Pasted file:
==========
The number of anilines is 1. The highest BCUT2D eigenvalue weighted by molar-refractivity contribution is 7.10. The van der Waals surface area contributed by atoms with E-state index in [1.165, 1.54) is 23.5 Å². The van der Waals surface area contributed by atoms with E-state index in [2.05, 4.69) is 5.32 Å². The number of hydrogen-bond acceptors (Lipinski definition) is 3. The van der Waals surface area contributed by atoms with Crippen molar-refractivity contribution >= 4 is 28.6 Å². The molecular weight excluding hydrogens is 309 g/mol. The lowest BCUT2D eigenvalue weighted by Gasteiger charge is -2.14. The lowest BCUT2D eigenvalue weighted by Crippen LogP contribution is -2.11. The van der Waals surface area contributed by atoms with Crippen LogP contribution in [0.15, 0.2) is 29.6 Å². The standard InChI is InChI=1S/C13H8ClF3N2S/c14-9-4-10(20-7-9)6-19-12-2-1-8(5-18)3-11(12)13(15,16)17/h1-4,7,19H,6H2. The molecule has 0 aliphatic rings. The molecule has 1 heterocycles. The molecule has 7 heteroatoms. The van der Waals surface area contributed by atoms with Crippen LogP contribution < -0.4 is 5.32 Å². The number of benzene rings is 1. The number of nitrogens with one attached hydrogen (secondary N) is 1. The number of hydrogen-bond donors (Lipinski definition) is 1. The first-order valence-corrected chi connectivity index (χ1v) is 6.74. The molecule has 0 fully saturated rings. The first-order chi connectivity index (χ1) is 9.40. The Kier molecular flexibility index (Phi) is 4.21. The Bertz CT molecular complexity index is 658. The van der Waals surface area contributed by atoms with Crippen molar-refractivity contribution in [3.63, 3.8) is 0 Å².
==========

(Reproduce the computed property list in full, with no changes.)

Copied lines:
The number of anilines is 1. The highest BCUT2D eigenvalue weighted by molar-refractivity contribution is 7.10. The van der Waals surface area contributed by atoms with E-state index in [1.165, 1.54) is 23.5 Å². The van der Waals surface area contributed by atoms with E-state index in [2.05, 4.69) is 5.32 Å². The number of hydrogen-bond acceptors (Lipinski definition) is 3. The van der Waals surface area contributed by atoms with Crippen molar-refractivity contribution >= 4 is 28.6 Å². The molecular weight excluding hydrogens is 309 g/mol. The lowest BCUT2D eigenvalue weighted by Gasteiger charge is -2.14. The lowest BCUT2D eigenvalue weighted by Crippen LogP contribution is -2.11. The van der Waals surface area contributed by atoms with Crippen LogP contribution in [0.15, 0.2) is 29.6 Å². The standard InChI is InChI=1S/C13H8ClF3N2S/c14-9-4-10(20-7-9)6-19-12-2-1-8(5-18)3-11(12)13(15,16)17/h1-4,7,19H,6H2. The molecule has 0 aliphatic rings. The molecule has 1 heterocycles. The molecule has 7 heteroatoms. The van der Waals surface area contributed by atoms with Crippen LogP contribution < -0.4 is 5.32 Å². The number of benzene rings is 1. The number of nitrogens with one attached hydrogen (secondary N) is 1. The number of hydrogen-bond donors (Lipinski definition) is 1. The first-order valence-corrected chi connectivity index (χ1v) is 6.74. The molecule has 0 fully saturated rings. The first-order chi connectivity index (χ1) is 9.40. The Kier molecular flexibility index (Phi) is 4.21. The Bertz CT molecular complexity index is 658. The van der Waals surface area contributed by atoms with Crippen molar-refractivity contribution in [3.63, 3.8) is 0 Å².